Tuesday, May 26, 2009


Today, Metrolinx announced that they will be studying the costs and benefits of electrifying the GO Transit rail network, a move which could allow for faster and more frequent regional trains, as well as addressing the concerns of many people who live near rail lines which are expected to receive service expansions in the coming years. While most modern diesel electric locomotives max out at around 4000 horsepower, the most modern north american electric locomotives are pushing between 7000 and 8000 horsepower, allowing them to accelerate faster. This means faster trips or more stops in the same amount of time. In addition, electric locomotives have fewer moving parts and can last upwards of 75 years in service. The lowered local emissions are obvious.

When it comes to electrifying rail lines, my stance has always been to view tracks and wires as two separate projects that should not depend on each other. Of course I would prefer wires to be strung up sooner rather than later, but if there is an opportunity to expand service sooner using modern diesel equipment then we should seize that opportunity. Transport for London, one of the agencies everyone aspires for the TTC or Metrolinx to become, for example, will introduce new Bombardier Class 172 Turbostar diesel multiple unit (DMU) trains on the Gospel Oak - Barking Line (GOBLIN) next year. If they are doing it then I don't think it's a step backwards if we do so here. That being said, the start of this study is welcomed and the first step in better service across the region. You can't build a house without blueprints, just as you can't embark on a capital project without knowing the costs and benefits.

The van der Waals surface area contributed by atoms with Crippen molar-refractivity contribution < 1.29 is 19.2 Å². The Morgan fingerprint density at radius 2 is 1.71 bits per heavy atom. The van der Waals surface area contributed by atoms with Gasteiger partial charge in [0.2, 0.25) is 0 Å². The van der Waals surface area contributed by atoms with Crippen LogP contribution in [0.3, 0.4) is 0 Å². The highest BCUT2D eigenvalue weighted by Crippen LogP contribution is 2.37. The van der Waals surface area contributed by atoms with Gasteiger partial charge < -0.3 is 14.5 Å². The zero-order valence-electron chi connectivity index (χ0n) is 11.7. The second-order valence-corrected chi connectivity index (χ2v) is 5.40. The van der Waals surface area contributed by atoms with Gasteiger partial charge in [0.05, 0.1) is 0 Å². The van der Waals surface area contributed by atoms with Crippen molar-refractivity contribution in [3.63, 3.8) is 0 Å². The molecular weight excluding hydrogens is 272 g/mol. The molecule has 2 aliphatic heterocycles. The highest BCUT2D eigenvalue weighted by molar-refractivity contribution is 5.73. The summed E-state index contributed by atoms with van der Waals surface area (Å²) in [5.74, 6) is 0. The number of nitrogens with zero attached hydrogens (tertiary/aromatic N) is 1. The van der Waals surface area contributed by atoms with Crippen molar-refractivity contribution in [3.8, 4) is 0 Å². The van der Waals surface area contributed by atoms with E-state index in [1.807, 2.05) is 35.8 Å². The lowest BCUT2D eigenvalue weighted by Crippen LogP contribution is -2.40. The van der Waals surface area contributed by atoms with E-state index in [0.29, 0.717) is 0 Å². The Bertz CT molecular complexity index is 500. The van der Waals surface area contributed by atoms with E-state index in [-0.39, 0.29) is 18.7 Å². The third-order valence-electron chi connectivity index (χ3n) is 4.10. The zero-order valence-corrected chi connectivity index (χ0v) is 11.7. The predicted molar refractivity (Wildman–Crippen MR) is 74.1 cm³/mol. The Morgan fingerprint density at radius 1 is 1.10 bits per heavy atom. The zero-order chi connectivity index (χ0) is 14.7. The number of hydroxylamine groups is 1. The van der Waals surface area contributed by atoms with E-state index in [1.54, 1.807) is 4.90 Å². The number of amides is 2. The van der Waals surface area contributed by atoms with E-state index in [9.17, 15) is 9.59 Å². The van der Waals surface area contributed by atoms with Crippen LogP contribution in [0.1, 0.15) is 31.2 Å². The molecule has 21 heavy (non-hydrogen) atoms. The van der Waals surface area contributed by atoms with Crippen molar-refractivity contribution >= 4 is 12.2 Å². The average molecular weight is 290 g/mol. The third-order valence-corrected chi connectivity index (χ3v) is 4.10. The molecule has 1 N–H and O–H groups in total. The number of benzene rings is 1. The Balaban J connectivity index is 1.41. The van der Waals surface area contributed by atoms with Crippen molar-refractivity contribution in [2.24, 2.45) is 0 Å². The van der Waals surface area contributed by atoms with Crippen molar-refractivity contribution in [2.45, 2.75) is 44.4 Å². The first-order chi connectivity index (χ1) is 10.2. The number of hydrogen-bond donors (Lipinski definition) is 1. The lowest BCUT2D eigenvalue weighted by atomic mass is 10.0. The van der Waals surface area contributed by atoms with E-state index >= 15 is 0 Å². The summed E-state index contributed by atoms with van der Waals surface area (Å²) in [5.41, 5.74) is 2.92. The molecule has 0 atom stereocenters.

Since electrification and electric locomotives or electric multiple unit trains isn't exactly cheap in the initial investment, I anticipate that this study will set out the minimum number of trains per hour required to justify the cost. At the frequencies planned in the next 15 years I can only see the Georgetown and Lakeshore lines meeting this bar, but if there's no reason not to continue to add service to justify it on lines that don't quite make the cut. If four trains per hour is found to be the minimum but the Bradford line only warrants three then I doubt anyone will complain if the fourth train magically appears.

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